And I think one other thing: Since our missile defense system is clearly not designed to be capable of dealing with the kinds of numbers of weapons that Russia has, I think, as we go along, we would very likely have ways that we would continue to communicate with them about the nature of our limited missile defense system, as we get to the point where we fashion one and begin to deploy it -- which, of course, we're not at that stage at the present time.
Q: Mr. Secretary, (inaudible name) from the Arab Television MBC.
I would like to ask you a question about the issue of expanding the military campaign and security. Would you need a new Security Council resolution or, if you have to conduct the operation, you can do it without -- based on the previous Security Council resolution? And if you can --
Rumsfeld: Are you referring to the United Nations Security Council?
Q: Yes. Yeah.
Rumsfeld: The short answer is that every provision of the United Nations provides for self-defense. So nothing is needed by way of additional authority. Every nation has the right to defend itself.
Q: Can I just ask you about the level of cooperation? We are looking that Yemen authorities, authorities of Sudan are conducting operation against activists -- suspected people of al Qaeda and they're -- are you cooperating with these government? Are you happy with them?
Rumsfeld: Well, there are, obviously, a number of countries that have active al Qaeda cells, and Yemen is one. Sudan is, obviously, one. Somalia used to be a location where senior al Qaeda officials spent time. There are a number of other locations around the world where that's the case.
There's no question but that the coalition forces across the globe that have decided that terrorism is bad and evil and dangerous and has the potential of killing tens of thousands of human beings -- innocent human beings -- have cooperated by trying to freeze bank accounts, by trying to improve exchanges of intelligence, by increasing their law enforcement, by arresting people, by interrogating those people, by gaining more knowledge and more information that leads us to arrest still additional people -- and that is taking place across the globe. And the effect of that is to put pressure on these networks.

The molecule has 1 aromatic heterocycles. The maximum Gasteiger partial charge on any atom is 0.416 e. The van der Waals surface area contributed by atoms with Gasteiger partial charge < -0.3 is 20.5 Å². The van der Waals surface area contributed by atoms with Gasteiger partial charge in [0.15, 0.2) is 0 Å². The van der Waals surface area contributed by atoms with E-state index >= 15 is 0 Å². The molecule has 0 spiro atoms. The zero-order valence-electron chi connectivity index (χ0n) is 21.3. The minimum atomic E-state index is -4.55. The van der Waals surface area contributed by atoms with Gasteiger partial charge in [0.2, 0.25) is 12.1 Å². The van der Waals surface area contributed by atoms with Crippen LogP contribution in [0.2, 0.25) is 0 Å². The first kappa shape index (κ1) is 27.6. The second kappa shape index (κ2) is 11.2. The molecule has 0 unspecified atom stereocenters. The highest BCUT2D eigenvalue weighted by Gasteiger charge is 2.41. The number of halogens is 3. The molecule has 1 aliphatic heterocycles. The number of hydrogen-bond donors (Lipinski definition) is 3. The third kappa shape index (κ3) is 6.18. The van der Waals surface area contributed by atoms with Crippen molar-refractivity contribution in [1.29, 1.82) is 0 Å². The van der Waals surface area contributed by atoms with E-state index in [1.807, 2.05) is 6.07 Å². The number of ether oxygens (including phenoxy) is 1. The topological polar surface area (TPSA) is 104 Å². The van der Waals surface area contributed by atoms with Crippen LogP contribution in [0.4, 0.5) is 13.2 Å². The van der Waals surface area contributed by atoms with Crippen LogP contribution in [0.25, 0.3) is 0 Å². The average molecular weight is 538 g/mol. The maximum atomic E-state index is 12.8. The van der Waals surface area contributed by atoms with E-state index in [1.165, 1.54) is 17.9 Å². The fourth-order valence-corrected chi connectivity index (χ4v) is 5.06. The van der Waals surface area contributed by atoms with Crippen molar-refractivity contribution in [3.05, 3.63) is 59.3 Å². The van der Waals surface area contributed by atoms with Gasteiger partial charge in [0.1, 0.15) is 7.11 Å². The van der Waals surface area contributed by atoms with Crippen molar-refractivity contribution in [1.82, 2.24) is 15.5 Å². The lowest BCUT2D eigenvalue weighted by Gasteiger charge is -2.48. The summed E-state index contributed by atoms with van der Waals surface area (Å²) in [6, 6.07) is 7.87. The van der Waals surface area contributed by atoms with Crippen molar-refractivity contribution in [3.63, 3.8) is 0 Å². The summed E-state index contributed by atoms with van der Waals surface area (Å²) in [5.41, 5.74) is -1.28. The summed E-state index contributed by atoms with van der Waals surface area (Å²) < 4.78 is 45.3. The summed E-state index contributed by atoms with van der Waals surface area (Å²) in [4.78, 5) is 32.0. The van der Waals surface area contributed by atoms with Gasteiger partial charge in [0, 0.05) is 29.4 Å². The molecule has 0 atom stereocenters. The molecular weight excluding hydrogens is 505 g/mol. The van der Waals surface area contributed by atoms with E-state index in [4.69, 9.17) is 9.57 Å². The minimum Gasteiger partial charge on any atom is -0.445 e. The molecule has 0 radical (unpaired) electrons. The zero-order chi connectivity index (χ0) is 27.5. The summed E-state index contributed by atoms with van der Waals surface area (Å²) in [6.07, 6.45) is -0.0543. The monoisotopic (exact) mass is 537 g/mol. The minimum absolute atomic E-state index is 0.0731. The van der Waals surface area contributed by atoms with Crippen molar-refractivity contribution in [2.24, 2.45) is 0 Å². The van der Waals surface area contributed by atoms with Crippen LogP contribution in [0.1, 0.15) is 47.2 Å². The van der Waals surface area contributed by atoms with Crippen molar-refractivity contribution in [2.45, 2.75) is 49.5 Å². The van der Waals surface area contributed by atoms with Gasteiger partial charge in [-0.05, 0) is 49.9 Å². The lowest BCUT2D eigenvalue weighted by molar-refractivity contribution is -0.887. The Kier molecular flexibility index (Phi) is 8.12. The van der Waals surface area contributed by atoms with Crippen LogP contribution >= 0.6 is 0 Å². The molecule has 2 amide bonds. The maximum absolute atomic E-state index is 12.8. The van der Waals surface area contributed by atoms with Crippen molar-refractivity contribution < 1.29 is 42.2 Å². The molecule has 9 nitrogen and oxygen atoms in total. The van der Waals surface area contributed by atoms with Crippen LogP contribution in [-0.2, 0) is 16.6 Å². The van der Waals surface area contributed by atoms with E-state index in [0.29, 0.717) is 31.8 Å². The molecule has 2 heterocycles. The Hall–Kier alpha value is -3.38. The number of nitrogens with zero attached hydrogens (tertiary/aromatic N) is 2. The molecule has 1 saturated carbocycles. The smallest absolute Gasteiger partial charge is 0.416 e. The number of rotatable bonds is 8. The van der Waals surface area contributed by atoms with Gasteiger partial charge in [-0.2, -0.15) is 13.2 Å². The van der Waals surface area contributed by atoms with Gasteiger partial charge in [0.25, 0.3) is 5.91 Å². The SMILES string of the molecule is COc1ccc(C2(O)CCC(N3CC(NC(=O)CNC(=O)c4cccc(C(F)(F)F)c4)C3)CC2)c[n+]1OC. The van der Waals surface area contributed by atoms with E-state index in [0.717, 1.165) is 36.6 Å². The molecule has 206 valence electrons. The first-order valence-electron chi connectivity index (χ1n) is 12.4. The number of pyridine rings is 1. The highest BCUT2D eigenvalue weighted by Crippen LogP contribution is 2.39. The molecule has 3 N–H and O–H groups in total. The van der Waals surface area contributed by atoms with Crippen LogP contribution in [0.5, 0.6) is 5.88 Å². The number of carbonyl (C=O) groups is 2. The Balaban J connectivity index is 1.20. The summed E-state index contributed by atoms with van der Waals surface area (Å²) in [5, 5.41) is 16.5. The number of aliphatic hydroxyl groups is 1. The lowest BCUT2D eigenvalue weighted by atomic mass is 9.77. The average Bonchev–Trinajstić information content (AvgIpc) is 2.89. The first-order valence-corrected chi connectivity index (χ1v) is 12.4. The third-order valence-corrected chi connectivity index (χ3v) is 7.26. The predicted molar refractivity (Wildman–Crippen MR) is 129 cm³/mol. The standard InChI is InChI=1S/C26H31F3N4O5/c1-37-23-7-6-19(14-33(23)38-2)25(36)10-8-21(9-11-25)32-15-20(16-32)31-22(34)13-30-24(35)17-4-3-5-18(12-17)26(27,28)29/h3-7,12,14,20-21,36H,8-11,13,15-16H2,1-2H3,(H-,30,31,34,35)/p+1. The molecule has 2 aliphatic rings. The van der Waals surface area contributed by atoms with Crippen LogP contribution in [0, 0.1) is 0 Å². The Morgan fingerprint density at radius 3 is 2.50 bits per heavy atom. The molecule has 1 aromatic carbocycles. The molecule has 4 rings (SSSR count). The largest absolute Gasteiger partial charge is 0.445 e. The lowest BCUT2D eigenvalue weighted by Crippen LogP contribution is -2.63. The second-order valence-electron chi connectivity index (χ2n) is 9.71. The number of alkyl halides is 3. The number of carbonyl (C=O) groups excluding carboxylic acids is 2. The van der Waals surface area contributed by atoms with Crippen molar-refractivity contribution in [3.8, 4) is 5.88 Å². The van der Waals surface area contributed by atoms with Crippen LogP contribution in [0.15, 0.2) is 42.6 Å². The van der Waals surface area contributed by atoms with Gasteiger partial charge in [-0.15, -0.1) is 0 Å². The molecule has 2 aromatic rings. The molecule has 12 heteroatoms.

Now am I happy with it? I'm -- we're doing a lot better than we were before September 11th. Would I like to see more bank accounts frozen? You bet. Would I like to see more countries get more energy into their law enforcement? You bet I would. I would like to create a world that is inhospitable for terrorists and for nations that harbor terrorists.
Staff: Sir, last question.
Q: Mr. Secretary, Bret Baier from Fox News. Are U.S. troops in Pakistan, hunting for Osama bin Laden? And if so, what is their role there? You've said the U.S. will chase down bin Laden wherever he goes.
Rumsfeld: The government of Pakistan has been -- I have a practice of trying not to characterize precisely what other governments are doing, because it seems to me it's for them to characterize what they're doing, and there are sensitivities.
So I can say this: that the government of Pakistan has been enormously cooperative. They have been a terrific help in this effort. There is no question but that the president of Pakistan has deployed a large number of Pakistan Army forces along the Pakistan-Afghan border. The reason, obviously, is because those borders are porous, and we are putting a great deal of pressure on the Taliban and the al Qaeda forces in Afghanistan, which is causing them to move and flee and run and hide. And one of the places they can flee to is Pakistan. And needless to say, the president of Pakistan has a minimum of high regard for that possibility. He does not want those forces coming into his country, and therefore he is doing a good job.
Getting a little closer to your specific question, there's no question but that there's a good deal of communication between his army forces along the border and our forces in Afghanistan.
Q: But are U.S. troops in Pakistan?
Rumsfeld: I think I'll leave that to the Pakistanis to handle.
Staff: Thank you, sir.
Rumsfeld: Thank you very much.